Two complementary and alternative therapies that have shown some promise in treating interstitial cystitis include:
- Guided imagery. This type of therapy employs visualization and direct suggestions using imagery to help you imagine healing, with the hope that the body will follow the mind's suggestions.
- Acupuncture. During an acupuncture session, a practitioner places numerous thin needles in your skin at specific points on your body. According to traditional Chinese medicine, precisely placed acupuncture needles relieve pain and other symptoms by rebalancing the flow of life energy. Western medical practitioners tend to believe that acupuncture boosts the activity of your body's natural painkillers.
These treatments have not been well-studied for interstitial cystitis, so be sure to discuss the use of these therapies with your doctor.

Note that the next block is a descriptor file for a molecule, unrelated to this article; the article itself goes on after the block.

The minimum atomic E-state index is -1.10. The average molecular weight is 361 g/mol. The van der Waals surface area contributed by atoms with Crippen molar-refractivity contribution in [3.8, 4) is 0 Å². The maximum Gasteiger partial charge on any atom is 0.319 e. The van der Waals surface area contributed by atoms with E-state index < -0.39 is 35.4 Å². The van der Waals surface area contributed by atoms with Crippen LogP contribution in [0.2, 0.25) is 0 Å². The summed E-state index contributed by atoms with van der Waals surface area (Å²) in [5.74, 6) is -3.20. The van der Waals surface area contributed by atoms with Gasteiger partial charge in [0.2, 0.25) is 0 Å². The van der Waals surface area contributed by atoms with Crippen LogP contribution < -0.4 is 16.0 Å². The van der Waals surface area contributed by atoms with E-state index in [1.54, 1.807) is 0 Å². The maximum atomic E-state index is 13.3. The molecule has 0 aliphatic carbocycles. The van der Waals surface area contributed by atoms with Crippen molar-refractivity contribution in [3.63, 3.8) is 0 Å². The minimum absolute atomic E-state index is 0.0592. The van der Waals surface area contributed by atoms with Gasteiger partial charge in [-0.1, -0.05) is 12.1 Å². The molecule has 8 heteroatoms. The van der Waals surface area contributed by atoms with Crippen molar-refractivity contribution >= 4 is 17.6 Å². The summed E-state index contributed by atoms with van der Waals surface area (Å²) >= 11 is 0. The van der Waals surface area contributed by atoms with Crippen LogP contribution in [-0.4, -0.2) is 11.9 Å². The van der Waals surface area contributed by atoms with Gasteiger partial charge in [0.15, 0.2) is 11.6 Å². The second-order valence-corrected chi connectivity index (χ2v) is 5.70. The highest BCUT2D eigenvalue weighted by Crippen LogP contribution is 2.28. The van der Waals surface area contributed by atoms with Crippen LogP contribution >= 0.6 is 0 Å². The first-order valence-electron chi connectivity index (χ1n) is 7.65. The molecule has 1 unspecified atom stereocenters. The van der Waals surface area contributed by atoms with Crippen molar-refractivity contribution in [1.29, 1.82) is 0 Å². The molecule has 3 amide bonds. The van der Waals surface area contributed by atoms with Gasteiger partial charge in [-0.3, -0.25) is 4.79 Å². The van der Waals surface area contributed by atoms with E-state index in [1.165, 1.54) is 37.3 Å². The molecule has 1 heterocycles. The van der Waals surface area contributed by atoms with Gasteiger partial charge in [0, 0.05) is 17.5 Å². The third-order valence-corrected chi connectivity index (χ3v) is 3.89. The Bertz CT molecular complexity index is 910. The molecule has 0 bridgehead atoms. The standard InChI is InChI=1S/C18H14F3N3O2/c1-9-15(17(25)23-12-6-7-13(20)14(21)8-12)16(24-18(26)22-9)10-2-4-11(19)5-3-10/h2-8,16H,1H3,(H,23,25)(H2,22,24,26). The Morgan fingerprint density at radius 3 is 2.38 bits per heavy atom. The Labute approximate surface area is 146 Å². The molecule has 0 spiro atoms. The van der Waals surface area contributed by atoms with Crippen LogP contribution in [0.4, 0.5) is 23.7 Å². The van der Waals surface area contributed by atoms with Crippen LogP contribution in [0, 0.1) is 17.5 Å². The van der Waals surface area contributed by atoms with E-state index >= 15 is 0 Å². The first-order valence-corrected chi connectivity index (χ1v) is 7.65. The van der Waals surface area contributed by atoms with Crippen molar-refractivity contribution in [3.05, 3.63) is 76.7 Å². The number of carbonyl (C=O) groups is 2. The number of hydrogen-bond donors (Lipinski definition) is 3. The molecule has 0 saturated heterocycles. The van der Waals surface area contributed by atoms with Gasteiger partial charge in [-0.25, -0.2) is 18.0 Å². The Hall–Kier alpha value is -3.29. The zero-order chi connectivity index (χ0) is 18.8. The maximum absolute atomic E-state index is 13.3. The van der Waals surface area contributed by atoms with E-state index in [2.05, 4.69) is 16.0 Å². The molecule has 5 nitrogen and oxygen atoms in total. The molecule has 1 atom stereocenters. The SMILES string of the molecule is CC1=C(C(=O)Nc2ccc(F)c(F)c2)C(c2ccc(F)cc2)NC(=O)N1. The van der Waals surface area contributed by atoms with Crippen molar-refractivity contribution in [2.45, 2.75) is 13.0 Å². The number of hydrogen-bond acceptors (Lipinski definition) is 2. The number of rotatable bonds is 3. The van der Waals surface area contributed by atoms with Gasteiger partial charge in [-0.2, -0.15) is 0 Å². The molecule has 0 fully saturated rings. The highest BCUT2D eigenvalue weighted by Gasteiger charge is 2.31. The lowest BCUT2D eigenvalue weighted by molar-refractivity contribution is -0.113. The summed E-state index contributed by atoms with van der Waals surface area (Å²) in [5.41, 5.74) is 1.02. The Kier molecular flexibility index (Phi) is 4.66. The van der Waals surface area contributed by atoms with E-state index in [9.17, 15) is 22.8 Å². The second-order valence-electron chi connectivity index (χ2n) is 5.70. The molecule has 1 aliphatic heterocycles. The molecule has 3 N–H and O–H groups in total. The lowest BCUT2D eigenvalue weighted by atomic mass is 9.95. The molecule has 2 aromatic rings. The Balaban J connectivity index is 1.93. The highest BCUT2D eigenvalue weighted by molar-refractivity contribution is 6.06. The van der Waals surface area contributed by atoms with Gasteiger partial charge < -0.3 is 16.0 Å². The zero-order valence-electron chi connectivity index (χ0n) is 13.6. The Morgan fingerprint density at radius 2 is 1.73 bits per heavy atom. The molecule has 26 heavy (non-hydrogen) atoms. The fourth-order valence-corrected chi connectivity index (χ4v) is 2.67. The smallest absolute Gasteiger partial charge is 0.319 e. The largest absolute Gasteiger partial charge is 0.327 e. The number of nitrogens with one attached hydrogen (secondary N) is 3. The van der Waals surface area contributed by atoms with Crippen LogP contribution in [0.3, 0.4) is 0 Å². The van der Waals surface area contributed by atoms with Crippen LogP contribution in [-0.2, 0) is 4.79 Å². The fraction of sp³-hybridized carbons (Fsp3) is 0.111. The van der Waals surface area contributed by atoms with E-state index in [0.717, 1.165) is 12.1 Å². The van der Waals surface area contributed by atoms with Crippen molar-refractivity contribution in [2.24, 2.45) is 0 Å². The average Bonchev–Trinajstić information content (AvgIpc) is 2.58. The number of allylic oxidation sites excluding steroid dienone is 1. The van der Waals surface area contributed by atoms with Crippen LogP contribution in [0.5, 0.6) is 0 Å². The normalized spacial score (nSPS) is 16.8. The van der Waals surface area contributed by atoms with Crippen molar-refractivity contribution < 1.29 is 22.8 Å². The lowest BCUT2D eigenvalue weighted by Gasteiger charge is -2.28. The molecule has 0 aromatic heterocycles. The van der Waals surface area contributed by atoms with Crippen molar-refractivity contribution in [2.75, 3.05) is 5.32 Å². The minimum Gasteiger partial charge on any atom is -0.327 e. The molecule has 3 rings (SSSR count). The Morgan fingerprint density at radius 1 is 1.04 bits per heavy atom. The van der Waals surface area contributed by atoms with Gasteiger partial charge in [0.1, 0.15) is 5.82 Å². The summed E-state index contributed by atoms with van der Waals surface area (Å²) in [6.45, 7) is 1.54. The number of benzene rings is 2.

Jan. 02, 2014
- Interstitial cystitis/painful bladder syndrome. National Institute of Diabetes and Digestive and Kidney Diseases. http://kidney.niddk.nih.gov/kudiseases/pubs/interstitialcystitis/. Accessed July 17, 2013.
- Clemens JQ. Pathogenesis, clinical features, and diagnosis of interstitial cystitis/bladder pain syndrome. http://www.uptodate.com/home. Accessed July 17, 2013.
- Interstitial cystitis. The Merck Manuals: The Merck Manual for Healthcare Professionals. http://www.merckmanuals.com/professional/genitourinary_disorders/voiding_disorders/interstitial_cystitis.html. Accessed July 17, 2013.
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- Clemens JQ. Management of interstitial cystitis/bladder pain syndrome. http://www.uptodate.com/home. Accessed July 17, 2013.
- Diagnosis and treatment of interstitial cystitis/bladder pain syndrome. Linthicum, Md.: American Urological Association. http://www.auanet.org/education/guidelines/ic-bladder-pain-syndrome.cfm. Accessed Aug. 1, 2013.
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